Frequent Questions

What are states doing to help clean up Superfund sites?

Under the Comprehensive Environmental Response, Compensation, and Liability Act (CERCLA), EPA is required to involve states in the Superfund Process. States are given the opportunity to:

  • Concur on the listing of a site to the National Priorities List (NPL) prior to proposal.
  • Concur on the Record of Decision (ROD) prior to signature by EPA;
  • Take the lead on negotiations with the Potentially Responsible Parties (PRPs) or lead the cleanup themselves.

States must provide at least 10% of the cost of cleanup if the Superfund Trust Fund is being used to cleanup the site, and are also required to perform any long-term operation and maintenance of the remedy.

In addition, states may participate in a deferral program that encourages qualified states and tribes to address, using their own laws, hazardous waste sites that are currently being considered for the Federal National Priorities List (NPL). The goal of the deferral program is to accelerate cleanup, minimize duplication of Federal and state efforts, and to encourage PRPs to participate in the cleanup.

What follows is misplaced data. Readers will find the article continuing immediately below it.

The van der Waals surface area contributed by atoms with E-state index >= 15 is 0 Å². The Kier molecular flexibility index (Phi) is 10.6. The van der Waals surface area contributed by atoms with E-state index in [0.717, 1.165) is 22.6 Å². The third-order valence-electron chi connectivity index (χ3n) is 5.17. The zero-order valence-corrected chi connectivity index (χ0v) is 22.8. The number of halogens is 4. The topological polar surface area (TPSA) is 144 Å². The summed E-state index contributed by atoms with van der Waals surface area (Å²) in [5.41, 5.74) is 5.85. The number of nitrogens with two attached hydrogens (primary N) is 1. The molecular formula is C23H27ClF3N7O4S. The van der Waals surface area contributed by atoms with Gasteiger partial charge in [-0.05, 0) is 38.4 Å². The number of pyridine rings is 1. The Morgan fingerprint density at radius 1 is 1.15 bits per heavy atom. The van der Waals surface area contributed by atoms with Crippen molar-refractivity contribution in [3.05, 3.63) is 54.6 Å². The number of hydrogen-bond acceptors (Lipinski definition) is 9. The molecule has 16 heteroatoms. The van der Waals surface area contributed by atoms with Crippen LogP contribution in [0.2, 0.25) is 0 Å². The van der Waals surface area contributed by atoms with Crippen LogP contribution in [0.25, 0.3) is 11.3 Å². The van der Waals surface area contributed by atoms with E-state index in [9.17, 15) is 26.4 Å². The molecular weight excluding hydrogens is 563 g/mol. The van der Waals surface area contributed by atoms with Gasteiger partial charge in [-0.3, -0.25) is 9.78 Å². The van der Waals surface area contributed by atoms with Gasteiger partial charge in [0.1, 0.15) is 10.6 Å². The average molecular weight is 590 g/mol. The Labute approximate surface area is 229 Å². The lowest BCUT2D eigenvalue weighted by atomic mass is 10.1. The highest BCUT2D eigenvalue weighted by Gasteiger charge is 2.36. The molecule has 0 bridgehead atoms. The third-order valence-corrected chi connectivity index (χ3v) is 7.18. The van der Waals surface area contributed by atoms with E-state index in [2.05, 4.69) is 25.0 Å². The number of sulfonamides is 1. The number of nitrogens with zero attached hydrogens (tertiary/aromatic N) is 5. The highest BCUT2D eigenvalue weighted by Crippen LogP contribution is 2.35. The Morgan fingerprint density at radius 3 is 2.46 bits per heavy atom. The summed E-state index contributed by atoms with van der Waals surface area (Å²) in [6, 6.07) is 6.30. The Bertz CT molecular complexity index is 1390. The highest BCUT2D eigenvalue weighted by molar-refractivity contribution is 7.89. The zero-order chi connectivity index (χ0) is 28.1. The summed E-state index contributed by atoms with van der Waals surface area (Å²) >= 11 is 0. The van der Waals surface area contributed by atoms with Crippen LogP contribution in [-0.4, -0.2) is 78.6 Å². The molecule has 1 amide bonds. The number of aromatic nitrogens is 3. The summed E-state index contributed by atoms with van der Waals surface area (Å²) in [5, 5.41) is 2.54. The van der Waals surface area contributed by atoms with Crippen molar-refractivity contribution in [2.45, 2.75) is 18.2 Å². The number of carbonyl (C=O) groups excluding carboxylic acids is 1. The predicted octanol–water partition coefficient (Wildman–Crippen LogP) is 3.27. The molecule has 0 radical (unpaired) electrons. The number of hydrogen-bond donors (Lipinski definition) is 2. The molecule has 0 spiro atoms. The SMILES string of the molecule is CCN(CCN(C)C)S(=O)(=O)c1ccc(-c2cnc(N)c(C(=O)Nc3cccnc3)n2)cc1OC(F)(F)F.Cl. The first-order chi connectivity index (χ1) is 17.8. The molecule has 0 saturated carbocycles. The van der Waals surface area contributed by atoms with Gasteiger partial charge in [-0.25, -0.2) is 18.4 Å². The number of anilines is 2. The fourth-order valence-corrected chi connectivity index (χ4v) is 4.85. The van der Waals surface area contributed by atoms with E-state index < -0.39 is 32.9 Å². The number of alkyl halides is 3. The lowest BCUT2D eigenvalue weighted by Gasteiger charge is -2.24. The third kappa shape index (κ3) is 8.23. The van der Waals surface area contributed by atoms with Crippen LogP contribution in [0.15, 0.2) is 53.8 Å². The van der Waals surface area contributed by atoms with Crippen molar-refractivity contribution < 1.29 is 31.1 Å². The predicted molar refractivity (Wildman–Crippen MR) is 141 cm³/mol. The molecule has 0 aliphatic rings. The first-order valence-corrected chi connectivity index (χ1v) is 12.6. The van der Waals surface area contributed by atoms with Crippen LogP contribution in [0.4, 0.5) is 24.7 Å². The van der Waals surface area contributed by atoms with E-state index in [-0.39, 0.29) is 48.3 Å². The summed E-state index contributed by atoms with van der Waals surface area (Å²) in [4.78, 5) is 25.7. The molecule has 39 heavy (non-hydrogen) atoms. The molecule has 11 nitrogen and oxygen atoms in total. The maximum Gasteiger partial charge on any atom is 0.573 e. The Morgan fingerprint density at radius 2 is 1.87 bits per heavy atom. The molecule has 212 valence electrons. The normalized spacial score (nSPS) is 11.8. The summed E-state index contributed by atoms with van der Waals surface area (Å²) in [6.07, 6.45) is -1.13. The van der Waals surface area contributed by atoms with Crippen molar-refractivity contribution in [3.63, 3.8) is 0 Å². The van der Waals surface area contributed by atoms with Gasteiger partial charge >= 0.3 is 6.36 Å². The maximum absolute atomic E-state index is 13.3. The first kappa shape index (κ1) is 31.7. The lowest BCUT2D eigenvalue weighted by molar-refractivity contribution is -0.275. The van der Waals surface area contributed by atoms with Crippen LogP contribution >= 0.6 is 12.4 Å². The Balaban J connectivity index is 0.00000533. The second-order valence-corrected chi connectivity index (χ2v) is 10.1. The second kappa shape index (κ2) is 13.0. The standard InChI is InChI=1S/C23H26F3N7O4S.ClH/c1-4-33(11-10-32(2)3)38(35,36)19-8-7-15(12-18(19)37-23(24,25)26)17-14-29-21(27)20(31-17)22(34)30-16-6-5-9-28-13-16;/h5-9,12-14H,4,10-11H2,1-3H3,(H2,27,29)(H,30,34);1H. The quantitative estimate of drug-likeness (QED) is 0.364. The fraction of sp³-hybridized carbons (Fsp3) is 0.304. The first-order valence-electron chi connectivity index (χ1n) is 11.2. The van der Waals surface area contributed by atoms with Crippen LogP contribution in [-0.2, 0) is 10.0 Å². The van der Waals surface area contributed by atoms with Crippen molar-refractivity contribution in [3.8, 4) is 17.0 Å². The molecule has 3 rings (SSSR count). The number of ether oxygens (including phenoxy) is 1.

Sites proposed for deferral must be included in EPA's Superfund Enterprise Management System (SEMS). States are responsible for acquiring the necessary resources to conduct the cleanup because Superfund resources will not be made available for such activities. However, under limited circumstances, states may receive funds through cooperative agreements to conduct site-specific activity or to develop their capability to participate in the deferral program.

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